The research project comes after the B.C. government announced in April 2019 that it will be mandatory for schools to carry free menstruation products for students by the end of the year. (Pixabay photo)

Province offers grants for free tampons, pads to ease ‘period poverty’ in B.C.

United Way and B.C. government will be giving a one-time $95,000 to 12 non-profit agencies

A new grant is expanding access to free tampons and pads across the province, as part of a research project to see how widespread “period poverty” is in B.C.

United Way and the province announced Wednesday that it will be giving a one-time $95,000 to 12 non-profit agencies in order to provide free menstrual products to those in need starting now until July 2020.

READ MORE: B.C. schools must provide free tampons, pads to students by end of year

While an estimated one in seven Canadian girls have missed school because of their menstrual cycle, according to the United Way, there are few statistics that share how many are impacted by a lack of access to pads or tampons outside of the school system.

Non-profits who participate in the project will track the number of people served and which products are used, as well as how the lack of access to menstrual products because of financial limitations, dubbed “period poverty,” has impacted their lives.

“Our central hypothesis is that this is a bigger issue than we know,” Neal Abolth, internal project lead, said during a news conference in Vancouver.

“If we are able to find good data that says because I have this product I am able to find more regular employment, or take my child to the library, that’s the kind of stuff we would work with.”

The organizations who will be using the grant include:

  • Cranbrook – Community Connection Society of Southeastern BC
  • Victoria – Victoria Youth Empowerment Society
  • Victoria – Society of St Vincent de Paul
  • Powell River – Powell River Action Centre Society
  • Prince George – Prince George Sexual Assault Centre Society
  • Prince Rupert – North Coast Community Services
  • Nanaimo – Nanaimo Women’s Centre
  • Hope – Hope and Area Transition Society
  • Surrey – Fraser Region Aboriginal Friendship Centre
  • Vancouver – Kiwassa Neighbourhood House
  • Vancouver – RayCam Community Centre
  • Kelowna – Living Positive Resource Centre

The research project comes after the B.C. government announced in April that it will be mandatory for schools to carry free menstruation products for students by the end of the year. It also is in tandem with TogetherBC, the province’s poverty reduction strategy announced earlier this year.

Poverty Reduction Minister Shane Simpson said that the data collected will be shared with the province at the end of 2020 and be used to develop more permanent policies.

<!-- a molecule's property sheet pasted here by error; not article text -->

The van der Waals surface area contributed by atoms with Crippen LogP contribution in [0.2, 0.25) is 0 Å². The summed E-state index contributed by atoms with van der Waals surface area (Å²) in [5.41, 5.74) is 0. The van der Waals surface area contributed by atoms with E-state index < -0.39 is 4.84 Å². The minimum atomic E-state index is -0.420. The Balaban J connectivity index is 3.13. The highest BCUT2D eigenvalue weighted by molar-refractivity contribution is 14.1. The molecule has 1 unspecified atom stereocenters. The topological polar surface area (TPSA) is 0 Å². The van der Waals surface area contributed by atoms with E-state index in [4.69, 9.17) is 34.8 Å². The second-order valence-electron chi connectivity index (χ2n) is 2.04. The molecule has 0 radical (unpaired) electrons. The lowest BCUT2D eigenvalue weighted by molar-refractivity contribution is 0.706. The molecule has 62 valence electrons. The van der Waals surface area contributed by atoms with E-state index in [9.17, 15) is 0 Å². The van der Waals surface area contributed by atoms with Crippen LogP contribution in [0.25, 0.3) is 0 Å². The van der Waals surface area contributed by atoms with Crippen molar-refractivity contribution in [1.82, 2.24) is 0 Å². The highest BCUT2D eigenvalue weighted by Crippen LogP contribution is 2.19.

@ashwadhwani
ashley.wadhwani@bpdigital.ca

Like us on Facebook and follow us on Twitter.

Get local stories you won't find anywhere else right to your inbox.
Sign up here

Just Posted

Surrey Food Bank boss Feezah Jaffer on Cheerios box

It’s part of a General Mills campaign honouring food bank heroes

Surrey history buff transcribes her way to a provincial award

‘It can be tedious work but it’s also very interesting,’ Diane Johnson says

Appeal court overturns Surrey sexual assault acquittal, orders new trial

Appeal court judge says Surrey court failed to consider evidence of ‘passive dishonesty’

Surrey’s Alan Clegg sits down for a socially-distanced chat about his life in Cloverdale over the years

Clegg chats about his time as a volunteer firefighter, 1962’s Typhoon Freda, and how he’s been holding up during COVID-19

Facing changes together: Your community, your journalists

The COVID-19 pandemic has changed the world in ways that would have… Continue reading

Kelowna man charged with harming a hamster

The 20-year-old Kelowna man faces several animal cruelty charges

High tech fish transport system set up to ‘whoosh’ salmon past Big Bar landslide

Fish will spend roughly 20 seconds inside the system, moving at roughly 20 metres per second

Trudeau to seek 10 days of paid sick leave for Canadian workers, says talks are ongoing

Paid sick leave is key to keeping COVID-19 spread under control, prime minister says

Snowbirds jets will not be leaving Kamloops, just yet

The Snowbirds have been in Kamloops since May 17 when a plane crashed killing Capt. Jennifer Casey

COVID-19 checkpoints ‘up to them,’ Bonnie Henry says of remote B.C. villages

Support local tourism economy, but only if you’re invited in

Vancouver Island hasn’t seen a new homegrown case of COVID-19 in two weeks

Island’s low and steady transmission rate chalked up to several factors

Eight people arrested in Victoria homeless camp after enforcement order issued

Those living in tents were given until May 20 to move indoors

Andrew Weaver says he was ready to defeat John Horgan government

Independent MLA blasts B.C. Greens over LNG opposition

Most Read

l -->